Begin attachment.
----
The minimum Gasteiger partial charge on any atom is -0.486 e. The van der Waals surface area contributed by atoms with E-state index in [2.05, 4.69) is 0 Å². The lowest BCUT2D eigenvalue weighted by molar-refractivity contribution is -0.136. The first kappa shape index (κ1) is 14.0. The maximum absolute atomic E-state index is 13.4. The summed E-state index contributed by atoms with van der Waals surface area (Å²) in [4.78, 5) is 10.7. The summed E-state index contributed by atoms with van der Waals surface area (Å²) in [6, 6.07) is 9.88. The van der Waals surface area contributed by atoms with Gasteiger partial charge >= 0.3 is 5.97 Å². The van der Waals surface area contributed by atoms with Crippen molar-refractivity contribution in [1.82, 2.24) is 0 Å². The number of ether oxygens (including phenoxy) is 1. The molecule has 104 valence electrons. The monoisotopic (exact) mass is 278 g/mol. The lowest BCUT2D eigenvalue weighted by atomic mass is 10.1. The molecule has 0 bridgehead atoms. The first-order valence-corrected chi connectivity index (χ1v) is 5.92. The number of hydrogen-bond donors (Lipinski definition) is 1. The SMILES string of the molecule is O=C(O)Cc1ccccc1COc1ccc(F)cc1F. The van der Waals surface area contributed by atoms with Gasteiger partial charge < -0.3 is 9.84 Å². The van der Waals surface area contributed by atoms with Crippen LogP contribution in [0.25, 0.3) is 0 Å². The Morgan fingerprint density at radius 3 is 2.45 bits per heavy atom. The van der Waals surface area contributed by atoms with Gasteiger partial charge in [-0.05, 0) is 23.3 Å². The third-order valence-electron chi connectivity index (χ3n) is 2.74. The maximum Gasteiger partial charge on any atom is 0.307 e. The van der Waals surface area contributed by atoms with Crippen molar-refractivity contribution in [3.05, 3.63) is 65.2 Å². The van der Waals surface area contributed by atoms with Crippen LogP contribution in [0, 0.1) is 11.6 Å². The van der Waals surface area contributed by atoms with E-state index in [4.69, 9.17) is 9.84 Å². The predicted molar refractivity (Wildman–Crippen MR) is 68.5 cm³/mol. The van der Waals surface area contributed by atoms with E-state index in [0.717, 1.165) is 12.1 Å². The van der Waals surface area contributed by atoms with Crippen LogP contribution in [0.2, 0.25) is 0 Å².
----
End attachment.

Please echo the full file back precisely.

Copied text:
The minimum Gasteiger partial charge on any atom is -0.486 e. The van der Waals surface area contributed by atoms with E-state index in [2.05, 4.69) is 0 Å². The lowest BCUT2D eigenvalue weighted by molar-refractivity contribution is -0.136. The first kappa shape index (κ1) is 14.0. The maximum absolute atomic E-state index is 13.4. The summed E-state index contributed by atoms with van der Waals surface area (Å²) in [4.78, 5) is 10.7. The summed E-state index contributed by atoms with van der Waals surface area (Å²) in [6, 6.07) is 9.88. The van der Waals surface area contributed by atoms with Gasteiger partial charge >= 0.3 is 5.97 Å². The van der Waals surface area contributed by atoms with Crippen molar-refractivity contribution in [1.82, 2.24) is 0 Å². The number of ether oxygens (including phenoxy) is 1. The molecule has 104 valence electrons. The monoisotopic (exact) mass is 278 g/mol. The lowest BCUT2D eigenvalue weighted by atomic mass is 10.1. The molecule has 0 bridgehead atoms. The first-order valence-corrected chi connectivity index (χ1v) is 5.92. The number of hydrogen-bond donors (Lipinski definition) is 1. The SMILES string of the molecule is O=C(O)Cc1ccccc1COc1ccc(F)cc1F. The van der Waals surface area contributed by atoms with Gasteiger partial charge < -0.3 is 9.84 Å². The van der Waals surface area contributed by atoms with Crippen LogP contribution in [0.25, 0.3) is 0 Å². The Morgan fingerprint density at radius 3 is 2.45 bits per heavy atom. The van der Waals surface area contributed by atoms with Gasteiger partial charge in [-0.05, 0) is 23.3 Å². The third-order valence-electron chi connectivity index (χ3n) is 2.74. The maximum Gasteiger partial charge on any atom is 0.307 e. The van der Waals surface area contributed by atoms with Crippen molar-refractivity contribution in [3.05, 3.63) is 65.2 Å². The van der Waals surface area contributed by atoms with Crippen LogP contribution in [0, 0.1) is 11.6 Å². The van der Waals surface area contributed by atoms with E-state index in [4.69, 9.17) is 9.84 Å². The predicted molar refractivity (Wildman–Crippen MR) is 68.5 cm³/mol. The van der Waals surface area contributed by atoms with E-state index in [0.717, 1.165) is 12.1 Å². The van der Waals surface area contributed by atoms with Crippen LogP contribution in [0.2, 0.25) is 0 Å².